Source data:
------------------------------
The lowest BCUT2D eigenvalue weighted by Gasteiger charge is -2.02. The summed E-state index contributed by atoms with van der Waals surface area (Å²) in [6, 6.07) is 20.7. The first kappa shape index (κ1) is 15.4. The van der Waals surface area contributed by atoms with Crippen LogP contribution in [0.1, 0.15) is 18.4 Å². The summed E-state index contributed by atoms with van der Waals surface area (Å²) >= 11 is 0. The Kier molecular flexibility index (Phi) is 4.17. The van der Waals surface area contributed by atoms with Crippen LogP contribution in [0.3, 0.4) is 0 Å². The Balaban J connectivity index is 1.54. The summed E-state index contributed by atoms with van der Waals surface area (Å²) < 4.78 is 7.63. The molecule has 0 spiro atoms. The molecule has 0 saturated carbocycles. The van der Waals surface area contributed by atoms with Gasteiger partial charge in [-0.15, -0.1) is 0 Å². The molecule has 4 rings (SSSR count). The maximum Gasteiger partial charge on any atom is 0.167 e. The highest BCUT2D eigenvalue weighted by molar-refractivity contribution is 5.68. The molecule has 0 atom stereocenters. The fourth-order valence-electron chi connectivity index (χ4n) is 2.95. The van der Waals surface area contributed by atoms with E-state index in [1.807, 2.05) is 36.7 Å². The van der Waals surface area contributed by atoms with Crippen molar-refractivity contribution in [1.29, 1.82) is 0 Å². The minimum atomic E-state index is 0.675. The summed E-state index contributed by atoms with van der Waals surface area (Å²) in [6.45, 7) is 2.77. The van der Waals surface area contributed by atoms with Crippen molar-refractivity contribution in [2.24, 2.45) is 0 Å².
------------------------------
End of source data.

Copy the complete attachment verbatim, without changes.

The lowest BCUT2D eigenvalue weighted by Gasteiger charge is -2.02. The summed E-state index contributed by atoms with van der Waals surface area (Å²) in [6, 6.07) is 20.7. The first kappa shape index (κ1) is 15.4. The van der Waals surface area contributed by atoms with Crippen LogP contribution in [0.1, 0.15) is 18.4 Å². The summed E-state index contributed by atoms with van der Waals surface area (Å²) >= 11 is 0. The Kier molecular flexibility index (Phi) is 4.17. The van der Waals surface area contributed by atoms with Crippen LogP contribution in [0.3, 0.4) is 0 Å². The Balaban J connectivity index is 1.54. The summed E-state index contributed by atoms with van der Waals surface area (Å²) < 4.78 is 7.63. The molecule has 0 spiro atoms. The molecule has 0 saturated carbocycles. The van der Waals surface area contributed by atoms with Gasteiger partial charge in [-0.15, -0.1) is 0 Å². The molecule has 4 rings (SSSR count). The maximum Gasteiger partial charge on any atom is 0.167 e. The highest BCUT2D eigenvalue weighted by molar-refractivity contribution is 5.68. The molecule has 0 atom stereocenters. The fourth-order valence-electron chi connectivity index (χ4n) is 2.95. The van der Waals surface area contributed by atoms with E-state index in [1.807, 2.05) is 36.7 Å². The van der Waals surface area contributed by atoms with Crippen molar-refractivity contribution in [1.29, 1.82) is 0 Å². The minimum atomic E-state index is 0.675. The summed E-state index contributed by atoms with van der Waals surface area (Å²) in [6.45, 7) is 2.77. The van der Waals surface area contributed by atoms with Crippen molar-refractivity contribution in [2.24, 2.45) is 0 Å².